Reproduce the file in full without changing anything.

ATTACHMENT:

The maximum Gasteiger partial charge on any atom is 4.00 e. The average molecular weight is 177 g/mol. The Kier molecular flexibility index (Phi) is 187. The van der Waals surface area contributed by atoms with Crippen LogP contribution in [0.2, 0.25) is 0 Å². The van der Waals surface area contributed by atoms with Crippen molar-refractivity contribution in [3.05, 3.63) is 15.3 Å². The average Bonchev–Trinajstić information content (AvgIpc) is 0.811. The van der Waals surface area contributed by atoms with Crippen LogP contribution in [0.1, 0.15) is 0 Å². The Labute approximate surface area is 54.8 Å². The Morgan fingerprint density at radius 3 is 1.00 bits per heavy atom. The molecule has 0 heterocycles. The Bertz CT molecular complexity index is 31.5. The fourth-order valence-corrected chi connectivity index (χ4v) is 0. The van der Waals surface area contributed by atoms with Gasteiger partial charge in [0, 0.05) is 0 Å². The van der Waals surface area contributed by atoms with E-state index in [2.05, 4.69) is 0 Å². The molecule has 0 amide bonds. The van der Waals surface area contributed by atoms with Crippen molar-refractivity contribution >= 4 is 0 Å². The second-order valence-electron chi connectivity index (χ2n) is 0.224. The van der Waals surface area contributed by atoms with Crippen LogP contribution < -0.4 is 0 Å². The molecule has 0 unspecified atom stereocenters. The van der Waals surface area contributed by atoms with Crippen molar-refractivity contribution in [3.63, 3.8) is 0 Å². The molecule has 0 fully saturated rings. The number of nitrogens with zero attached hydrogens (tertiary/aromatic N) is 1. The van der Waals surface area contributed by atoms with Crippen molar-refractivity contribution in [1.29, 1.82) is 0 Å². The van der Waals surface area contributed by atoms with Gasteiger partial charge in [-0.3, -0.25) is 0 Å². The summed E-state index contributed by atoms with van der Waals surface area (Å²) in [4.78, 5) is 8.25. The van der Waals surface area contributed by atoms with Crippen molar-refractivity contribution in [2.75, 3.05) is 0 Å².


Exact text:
The maximum Gasteiger partial charge on any atom is 4.00 e. The average molecular weight is 177 g/mol. The Kier molecular flexibility index (Phi) is 187. The van der Waals surface area contributed by atoms with Crippen LogP contribution in [0.2, 0.25) is 0 Å². The van der Waals surface area contributed by atoms with Crippen molar-refractivity contribution in [3.05, 3.63) is 15.3 Å². The average Bonchev–Trinajstić information content (AvgIpc) is 0.811. The van der Waals surface area contributed by atoms with Crippen LogP contribution in [0.1, 0.15) is 0 Å². The Labute approximate surface area is 54.8 Å². The Morgan fingerprint density at radius 3 is 1.00 bits per heavy atom. The molecule has 0 heterocycles. The Bertz CT molecular complexity index is 31.5. The fourth-order valence-corrected chi connectivity index (χ4v) is 0. The van der Waals surface area contributed by atoms with Gasteiger partial charge in [0, 0.05) is 0 Å². The van der Waals surface area contributed by atoms with E-state index in [2.05, 4.69) is 0 Å². The molecule has 0 amide bonds. The van der Waals surface area contributed by atoms with Crippen molar-refractivity contribution >= 4 is 0 Å². The second-order valence-electron chi connectivity index (χ2n) is 0.224. The van der Waals surface area contributed by atoms with Crippen LogP contribution < -0.4 is 0 Å². The molecule has 0 unspecified atom stereocenters. The van der Waals surface area contributed by atoms with Crippen molar-refractivity contribution in [3.63, 3.8) is 0 Å². The molecule has 0 fully saturated rings. The number of nitrogens with zero attached hydrogens (tertiary/aromatic N) is 1. The van der Waals surface area contributed by atoms with Crippen molar-refractivity contribution in [1.29, 1.82) is 0 Å². The van der Waals surface area contributed by atoms with Gasteiger partial charge in [-0.3, -0.25) is 0 Å². The summed E-state index contributed by atoms with van der Waals surface area (Å²) in [4.78, 5) is 8.25. The van der Waals surface area contributed by atoms with Crippen molar-refractivity contribution in [2.75, 3.05) is 0 Å².